European Society of Anaesthesiology and European Board of Anaesthesiology guidelines for procedural sedation and analgesia in adults

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Abstract

Procedural sedation and analgesia (PSA) has become a widespread practice given the increasing demand to relieve anxiety, discomfort and pain during invasive diagnostic and therapeutic procedures. The role of, and credentialing required by, anaesthesiologists and practitioners performing PSA has been debated for years in different guidelines. For this reason, the European Society of Anaesthesiology (ESA) and the European Board of Anaesthesiology have created a taskforce of experts that has been assigned to create an evidence-based guideline and, whenever the evidence was weak, a consensus amongst experts on: the evaluation of adult patients undergoing PSA, the role and competences required for the clinicians to safely perform PSA, the commonly used drugs for PSA, the adverse events that PSA can lead to, the minimum monitoring requirements and post-procedure discharge criteria. A search of the literature from 2003 to 2016 was performed by a professional librarian and the retrieved articles were analysed to allow a critical appraisal according to the Grading of Recommendations Assessment, Development and Evaluation method. The Taskforce selected 2248 articles. Where there was insufficiently clear and concordant evidence on a topic, the Rand Appropriateness Method with three rounds of Delphi voting was used to obtain the highest level of consensus among the taskforce experts.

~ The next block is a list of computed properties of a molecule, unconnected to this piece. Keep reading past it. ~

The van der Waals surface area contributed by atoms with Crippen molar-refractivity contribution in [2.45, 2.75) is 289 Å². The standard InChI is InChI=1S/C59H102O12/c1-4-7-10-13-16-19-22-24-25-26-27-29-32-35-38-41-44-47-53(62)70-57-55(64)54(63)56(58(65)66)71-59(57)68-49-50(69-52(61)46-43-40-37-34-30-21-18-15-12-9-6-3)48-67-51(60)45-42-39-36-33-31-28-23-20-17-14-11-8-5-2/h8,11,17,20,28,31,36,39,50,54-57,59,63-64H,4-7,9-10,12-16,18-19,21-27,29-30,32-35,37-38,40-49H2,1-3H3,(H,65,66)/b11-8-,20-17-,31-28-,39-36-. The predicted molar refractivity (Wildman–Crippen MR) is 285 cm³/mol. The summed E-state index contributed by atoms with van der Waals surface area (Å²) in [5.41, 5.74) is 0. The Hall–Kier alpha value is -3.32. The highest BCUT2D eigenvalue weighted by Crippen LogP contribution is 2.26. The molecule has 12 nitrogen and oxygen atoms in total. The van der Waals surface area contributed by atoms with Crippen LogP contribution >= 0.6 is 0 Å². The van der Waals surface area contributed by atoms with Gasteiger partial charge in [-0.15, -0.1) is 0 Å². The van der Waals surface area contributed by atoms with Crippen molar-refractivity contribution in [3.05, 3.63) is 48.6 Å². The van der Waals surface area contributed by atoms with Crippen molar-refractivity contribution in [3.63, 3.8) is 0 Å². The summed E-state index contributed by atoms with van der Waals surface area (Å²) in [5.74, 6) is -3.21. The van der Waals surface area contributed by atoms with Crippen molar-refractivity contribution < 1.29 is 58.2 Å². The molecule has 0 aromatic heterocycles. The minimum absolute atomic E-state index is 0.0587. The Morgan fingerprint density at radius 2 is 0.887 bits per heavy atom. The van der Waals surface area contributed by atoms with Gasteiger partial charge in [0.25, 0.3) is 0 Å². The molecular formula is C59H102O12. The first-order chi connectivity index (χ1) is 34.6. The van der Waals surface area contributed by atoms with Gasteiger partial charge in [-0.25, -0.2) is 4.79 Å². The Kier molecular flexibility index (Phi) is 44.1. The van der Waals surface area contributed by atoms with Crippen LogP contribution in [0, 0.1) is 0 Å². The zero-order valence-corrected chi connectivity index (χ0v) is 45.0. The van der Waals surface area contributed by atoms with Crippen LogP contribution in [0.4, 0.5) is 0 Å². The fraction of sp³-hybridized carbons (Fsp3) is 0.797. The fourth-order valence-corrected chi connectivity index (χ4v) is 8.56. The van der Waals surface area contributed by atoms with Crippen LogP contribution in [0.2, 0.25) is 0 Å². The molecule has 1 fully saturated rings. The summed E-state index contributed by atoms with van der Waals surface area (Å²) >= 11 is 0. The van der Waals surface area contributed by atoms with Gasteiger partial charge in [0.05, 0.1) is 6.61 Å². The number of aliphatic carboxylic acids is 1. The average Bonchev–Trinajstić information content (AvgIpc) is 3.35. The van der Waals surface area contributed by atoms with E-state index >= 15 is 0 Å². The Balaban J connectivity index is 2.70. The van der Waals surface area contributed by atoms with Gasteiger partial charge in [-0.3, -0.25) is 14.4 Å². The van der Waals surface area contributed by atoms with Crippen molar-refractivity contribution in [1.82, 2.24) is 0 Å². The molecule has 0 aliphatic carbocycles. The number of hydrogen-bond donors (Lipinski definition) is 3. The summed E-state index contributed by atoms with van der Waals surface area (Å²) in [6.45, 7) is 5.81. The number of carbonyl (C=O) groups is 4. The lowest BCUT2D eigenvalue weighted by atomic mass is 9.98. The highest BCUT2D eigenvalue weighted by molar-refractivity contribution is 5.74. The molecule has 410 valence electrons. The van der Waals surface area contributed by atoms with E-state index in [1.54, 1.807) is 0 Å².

These guidelines contain recommendations on PSA in the adult population. It does not address sedation performed in the ICU or in children and it does not aim to provide a legal statement on how PSA should be performed and by whom. The National Societies of Anaesthesiology and Ministries of Health should use this evidence-based document to help decision-making on how PSA should be performed in their countries. The final draft of the document was available to ESA members via the website for 4 weeks with the facility for them to upload their comments. Comments and suggestions of individual members and national Societies were considered and the guidelines were amended accordingly. The ESA guidelines Committee and ESA board finally approved and ratified it before publication.

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